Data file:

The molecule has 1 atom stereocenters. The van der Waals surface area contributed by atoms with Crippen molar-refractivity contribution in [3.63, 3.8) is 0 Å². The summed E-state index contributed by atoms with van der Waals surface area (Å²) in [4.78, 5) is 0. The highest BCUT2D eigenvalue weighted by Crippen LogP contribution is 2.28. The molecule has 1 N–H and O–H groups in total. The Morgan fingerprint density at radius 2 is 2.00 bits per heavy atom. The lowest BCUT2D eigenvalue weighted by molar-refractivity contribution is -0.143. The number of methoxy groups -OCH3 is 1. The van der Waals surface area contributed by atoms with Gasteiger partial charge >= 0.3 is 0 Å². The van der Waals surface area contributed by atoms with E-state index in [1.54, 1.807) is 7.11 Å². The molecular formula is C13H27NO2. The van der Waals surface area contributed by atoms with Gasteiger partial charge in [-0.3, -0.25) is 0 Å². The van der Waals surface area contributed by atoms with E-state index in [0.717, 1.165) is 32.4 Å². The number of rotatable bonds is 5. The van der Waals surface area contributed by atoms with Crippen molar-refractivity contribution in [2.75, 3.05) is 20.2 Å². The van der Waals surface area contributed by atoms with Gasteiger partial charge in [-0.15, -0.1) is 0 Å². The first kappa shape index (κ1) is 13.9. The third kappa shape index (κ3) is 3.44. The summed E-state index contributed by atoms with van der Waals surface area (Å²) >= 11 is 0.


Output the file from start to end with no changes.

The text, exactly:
The molecule has 1 atom stereocenters. The van der Waals surface area contributed by atoms with Crippen molar-refractivity contribution in [3.63, 3.8) is 0 Å². The summed E-state index contributed by atoms with van der Waals surface area (Å²) in [4.78, 5) is 0. The highest BCUT2D eigenvalue weighted by Crippen LogP contribution is 2.28. The molecule has 1 N–H and O–H groups in total. The Morgan fingerprint density at radius 2 is 2.00 bits per heavy atom. The lowest BCUT2D eigenvalue weighted by molar-refractivity contribution is -0.143. The number of methoxy groups -OCH3 is 1. The van der Waals surface area contributed by atoms with Gasteiger partial charge >= 0.3 is 0 Å². The van der Waals surface area contributed by atoms with E-state index in [1.54, 1.807) is 7.11 Å². The molecular formula is C13H27NO2. The van der Waals surface area contributed by atoms with Gasteiger partial charge in [-0.3, -0.25) is 0 Å². The van der Waals surface area contributed by atoms with E-state index in [0.717, 1.165) is 32.4 Å². The number of rotatable bonds is 5. The van der Waals surface area contributed by atoms with Crippen molar-refractivity contribution in [2.75, 3.05) is 20.2 Å². The van der Waals surface area contributed by atoms with Gasteiger partial charge in [-0.15, -0.1) is 0 Å². The first kappa shape index (κ1) is 13.9. The third kappa shape index (κ3) is 3.44. The summed E-state index contributed by atoms with van der Waals surface area (Å²) >= 11 is 0.